"Those people like being close to downtown, and it’s difficult to find industrial space close to downtown," he said. "There always needs to be some industrial close to downtown because there’s a need for it. There are a lot of (industrial) businesses that service downtown."

    The owners of the historic buildings in Haymarket are paying attention to changes occurring in the area, and some are planning to redevelop their buildings.

    The 97-year-old, 93,750-square-foot building at 1319 Dr. Martin Luther King Jr. Drive is owned by New Land Enterprises, which has done several condominium developments in downtown Milwaukee. The building is occupied by Mandel Co., a small print shop, and some other tenants. New Land plans to eventually redevelop the building, but has no immediate plans to do so, said owner Boris Gokhman.

    "It’s a very prominent neighborhood that improves by the day," Gokhman said. "We’re excited about Manpower coming to the neighborhood."

    Russenberger, the first property owner in the neighborhood to redevelop her building for office uses, says more redevelopment is on the way in Haymarket.

    "It’s close to downtown and the (Milwaukee) river – you can’t beat the location," she said. "There’s lots of nice old buildings, there’s lots of room for development, and (the area) is being underutilized. It’s an odd little pocket. No one knows it’s here."

    Some new developments already are occurring in the neighborhood.

    • Madison-based Gorman & Co. is building a four-story, 84-unit apartment building at King Drive and West Vliet Street, with ground-level retail space. The building, located across King Drive from the Manpower site, is expected to be complete in July.
    • J.H. Findorff & Son Inc. will move its Milwaukee office from 1122 N. Edison St. in downtown Milwaukee to an industrial building in Haymarket at 1600 N. Sixth St., which is being renovated to provide the company with 23,000 square feet of space. "It’s got a beautiful panoramic view of the city skyline, it’s a million dollar view," Findorff vice president John Rodell said. "(The neighborhood) is really on the rise, in my opinion."
    • Michael Loos, the owner of O’Reilly Motor Cars Inc., 324 W. Cherry St., has been working for several years to redevelop a small building attached to his property. That building is a small former church rectory constructed in 1869. The rectory was part of a church that was demolished decades ago. Loos believes the rectory building would make a good office space for an architectural or design firm. "It’s a cool building with high ceilings," he said. "I’m sure someone will want to lease it from me sooner or later."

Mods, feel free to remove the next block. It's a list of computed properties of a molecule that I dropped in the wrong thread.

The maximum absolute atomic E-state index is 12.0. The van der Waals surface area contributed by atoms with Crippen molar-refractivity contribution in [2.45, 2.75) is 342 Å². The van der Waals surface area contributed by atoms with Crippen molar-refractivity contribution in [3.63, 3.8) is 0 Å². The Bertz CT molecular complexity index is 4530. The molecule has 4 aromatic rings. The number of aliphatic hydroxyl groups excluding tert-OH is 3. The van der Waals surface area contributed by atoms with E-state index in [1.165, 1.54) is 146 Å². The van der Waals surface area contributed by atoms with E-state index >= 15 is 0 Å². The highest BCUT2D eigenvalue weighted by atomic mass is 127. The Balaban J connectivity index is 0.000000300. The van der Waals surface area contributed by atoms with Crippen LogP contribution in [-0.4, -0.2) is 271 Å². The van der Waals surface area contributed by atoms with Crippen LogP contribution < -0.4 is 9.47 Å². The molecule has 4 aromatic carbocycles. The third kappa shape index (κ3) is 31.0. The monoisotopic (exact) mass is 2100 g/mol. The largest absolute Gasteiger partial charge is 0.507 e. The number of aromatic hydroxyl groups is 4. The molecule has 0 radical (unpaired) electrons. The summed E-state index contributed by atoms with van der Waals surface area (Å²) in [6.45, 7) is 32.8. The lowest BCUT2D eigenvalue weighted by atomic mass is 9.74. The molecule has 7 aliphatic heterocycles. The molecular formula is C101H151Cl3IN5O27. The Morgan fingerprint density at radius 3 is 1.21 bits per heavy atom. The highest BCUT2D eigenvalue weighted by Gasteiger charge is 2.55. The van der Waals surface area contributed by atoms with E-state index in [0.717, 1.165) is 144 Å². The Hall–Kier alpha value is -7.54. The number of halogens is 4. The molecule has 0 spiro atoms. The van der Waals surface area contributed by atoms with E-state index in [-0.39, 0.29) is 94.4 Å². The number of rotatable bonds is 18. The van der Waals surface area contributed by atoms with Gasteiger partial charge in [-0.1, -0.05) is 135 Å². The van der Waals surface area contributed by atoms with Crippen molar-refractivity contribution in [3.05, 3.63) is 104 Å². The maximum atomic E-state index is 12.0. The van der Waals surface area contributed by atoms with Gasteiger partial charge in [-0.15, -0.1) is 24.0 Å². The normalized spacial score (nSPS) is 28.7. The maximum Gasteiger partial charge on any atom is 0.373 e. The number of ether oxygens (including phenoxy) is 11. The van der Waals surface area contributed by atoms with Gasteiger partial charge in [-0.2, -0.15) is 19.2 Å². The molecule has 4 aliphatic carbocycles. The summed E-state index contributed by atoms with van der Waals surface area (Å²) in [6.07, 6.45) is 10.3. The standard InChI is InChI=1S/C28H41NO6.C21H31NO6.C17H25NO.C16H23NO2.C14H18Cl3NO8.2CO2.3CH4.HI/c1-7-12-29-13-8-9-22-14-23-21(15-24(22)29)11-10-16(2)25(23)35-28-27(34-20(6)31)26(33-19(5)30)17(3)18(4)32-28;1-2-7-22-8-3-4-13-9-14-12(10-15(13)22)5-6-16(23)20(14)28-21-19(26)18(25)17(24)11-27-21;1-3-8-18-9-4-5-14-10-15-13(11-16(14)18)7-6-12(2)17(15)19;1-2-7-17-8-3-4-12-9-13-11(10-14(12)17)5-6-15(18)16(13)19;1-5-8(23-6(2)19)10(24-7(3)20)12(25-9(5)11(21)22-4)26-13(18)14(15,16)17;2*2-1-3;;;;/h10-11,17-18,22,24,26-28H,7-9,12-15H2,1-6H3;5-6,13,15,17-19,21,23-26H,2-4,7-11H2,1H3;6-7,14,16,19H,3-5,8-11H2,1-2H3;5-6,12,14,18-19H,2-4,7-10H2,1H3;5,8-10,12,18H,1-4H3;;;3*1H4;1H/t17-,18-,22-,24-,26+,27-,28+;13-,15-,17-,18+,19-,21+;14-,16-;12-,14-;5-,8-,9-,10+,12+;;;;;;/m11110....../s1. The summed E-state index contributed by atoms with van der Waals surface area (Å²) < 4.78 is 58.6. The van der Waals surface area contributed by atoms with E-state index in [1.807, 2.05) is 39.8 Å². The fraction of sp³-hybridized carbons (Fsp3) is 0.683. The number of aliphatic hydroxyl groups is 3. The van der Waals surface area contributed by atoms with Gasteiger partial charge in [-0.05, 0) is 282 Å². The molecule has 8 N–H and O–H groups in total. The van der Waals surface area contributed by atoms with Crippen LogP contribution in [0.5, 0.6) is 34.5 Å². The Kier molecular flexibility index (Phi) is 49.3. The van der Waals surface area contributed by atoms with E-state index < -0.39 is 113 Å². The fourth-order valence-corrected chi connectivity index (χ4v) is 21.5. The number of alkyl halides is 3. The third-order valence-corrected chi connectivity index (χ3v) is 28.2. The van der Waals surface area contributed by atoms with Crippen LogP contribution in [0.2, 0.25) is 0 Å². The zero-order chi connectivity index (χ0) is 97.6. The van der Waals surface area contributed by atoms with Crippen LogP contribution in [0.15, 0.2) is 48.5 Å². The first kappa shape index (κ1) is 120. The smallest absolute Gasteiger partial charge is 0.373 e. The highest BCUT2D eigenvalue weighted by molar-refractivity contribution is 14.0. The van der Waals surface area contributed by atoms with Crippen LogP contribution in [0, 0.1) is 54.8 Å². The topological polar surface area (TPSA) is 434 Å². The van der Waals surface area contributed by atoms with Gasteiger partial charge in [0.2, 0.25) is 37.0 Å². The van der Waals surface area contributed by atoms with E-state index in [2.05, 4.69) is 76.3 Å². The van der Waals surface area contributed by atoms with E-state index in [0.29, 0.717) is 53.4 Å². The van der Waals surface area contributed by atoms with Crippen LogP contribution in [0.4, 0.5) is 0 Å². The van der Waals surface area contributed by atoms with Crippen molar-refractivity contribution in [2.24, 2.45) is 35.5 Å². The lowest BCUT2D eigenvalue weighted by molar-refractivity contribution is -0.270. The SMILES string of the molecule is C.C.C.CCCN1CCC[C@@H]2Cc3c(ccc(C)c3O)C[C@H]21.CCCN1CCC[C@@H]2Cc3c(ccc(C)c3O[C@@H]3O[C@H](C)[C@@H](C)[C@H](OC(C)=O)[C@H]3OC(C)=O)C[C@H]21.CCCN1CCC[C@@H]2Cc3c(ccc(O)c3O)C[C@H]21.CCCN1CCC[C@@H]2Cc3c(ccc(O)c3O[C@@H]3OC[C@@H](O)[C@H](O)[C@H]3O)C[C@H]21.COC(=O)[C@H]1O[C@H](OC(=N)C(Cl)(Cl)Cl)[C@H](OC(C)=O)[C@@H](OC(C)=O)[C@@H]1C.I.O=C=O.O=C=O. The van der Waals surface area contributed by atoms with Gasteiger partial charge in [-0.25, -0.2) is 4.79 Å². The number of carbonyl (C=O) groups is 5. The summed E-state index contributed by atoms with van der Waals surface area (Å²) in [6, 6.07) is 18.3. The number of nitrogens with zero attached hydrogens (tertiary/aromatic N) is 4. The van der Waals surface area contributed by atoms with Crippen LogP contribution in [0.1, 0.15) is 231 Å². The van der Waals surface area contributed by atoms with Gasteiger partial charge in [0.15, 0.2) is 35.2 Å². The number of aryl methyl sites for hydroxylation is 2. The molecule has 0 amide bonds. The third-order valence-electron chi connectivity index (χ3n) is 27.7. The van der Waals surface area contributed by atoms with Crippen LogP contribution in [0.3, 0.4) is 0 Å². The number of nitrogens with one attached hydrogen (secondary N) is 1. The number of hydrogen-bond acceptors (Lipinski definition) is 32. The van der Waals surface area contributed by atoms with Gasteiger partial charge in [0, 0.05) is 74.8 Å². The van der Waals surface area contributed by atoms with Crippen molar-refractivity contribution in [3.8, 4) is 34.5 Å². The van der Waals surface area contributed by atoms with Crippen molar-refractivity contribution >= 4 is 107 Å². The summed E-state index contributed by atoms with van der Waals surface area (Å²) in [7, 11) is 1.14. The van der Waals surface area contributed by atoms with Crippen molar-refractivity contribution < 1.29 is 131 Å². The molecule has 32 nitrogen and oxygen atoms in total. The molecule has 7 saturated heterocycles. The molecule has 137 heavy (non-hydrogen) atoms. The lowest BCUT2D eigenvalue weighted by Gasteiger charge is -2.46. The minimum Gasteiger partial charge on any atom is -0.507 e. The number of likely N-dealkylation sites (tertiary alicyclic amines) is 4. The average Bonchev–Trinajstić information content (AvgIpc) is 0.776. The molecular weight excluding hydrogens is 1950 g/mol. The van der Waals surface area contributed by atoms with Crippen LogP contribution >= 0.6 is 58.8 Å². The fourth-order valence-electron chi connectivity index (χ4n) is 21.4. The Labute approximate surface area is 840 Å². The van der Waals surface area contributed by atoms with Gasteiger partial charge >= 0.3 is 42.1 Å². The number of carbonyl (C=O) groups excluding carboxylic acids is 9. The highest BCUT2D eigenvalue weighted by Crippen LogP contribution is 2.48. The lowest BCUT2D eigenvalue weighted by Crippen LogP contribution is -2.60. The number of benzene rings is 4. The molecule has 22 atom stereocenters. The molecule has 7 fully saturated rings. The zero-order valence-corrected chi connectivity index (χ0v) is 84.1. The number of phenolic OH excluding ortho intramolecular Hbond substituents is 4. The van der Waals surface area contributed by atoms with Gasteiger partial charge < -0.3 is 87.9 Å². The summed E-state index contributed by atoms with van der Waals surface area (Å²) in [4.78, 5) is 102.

The established light industrial uses in Haymarket will make redevelopment there an interesting combination of office, residential and retail uses.

    "It will be much more of a mix," said David Rotter, co-chief executive officer of National Ace Hardware, which owns a cluster of buildings at 1303 N. 4th St. "It will be more interesting to live in. There are two questions – how quick it will develop and what kind of development it will be."

    Because of how close the Haymarket area is to both Schlitz Park and the Manpower site, Rotter thinks office space will be more prevalent in the neighborhood than in the Third Ward. And because both Haymarket and the Park East have vacant parcels that could be developed from scratch, there is a potential to better handle issues such as parking than the Third Ward.

    "That could be a huge advantage for the area," Rotter said. "But it’s got to be planned."

    Rotter and his family have been in the hardware business for about 50 years, and they’re not going anywhere, he said.

    "We’ve seen good and bad here," Rotter said. "Regardless of what form (redevelopment) takes, it will be good for our business. We’re kind of sitting back and waiting. What will happen, we’re not sure. But whatever it is, I think it will be good."

    Redevelopment will come to Haymarket because downtown Milwaukee doesn’t have any other area to move into, said Gary Kohlenberg, the former mayor of Oconomowoc whose family owns a 30,000-square-foot building at 1445 N. Fifth St. that was built in 1906. Hein Electric Supply Co. leases the first floor of the building.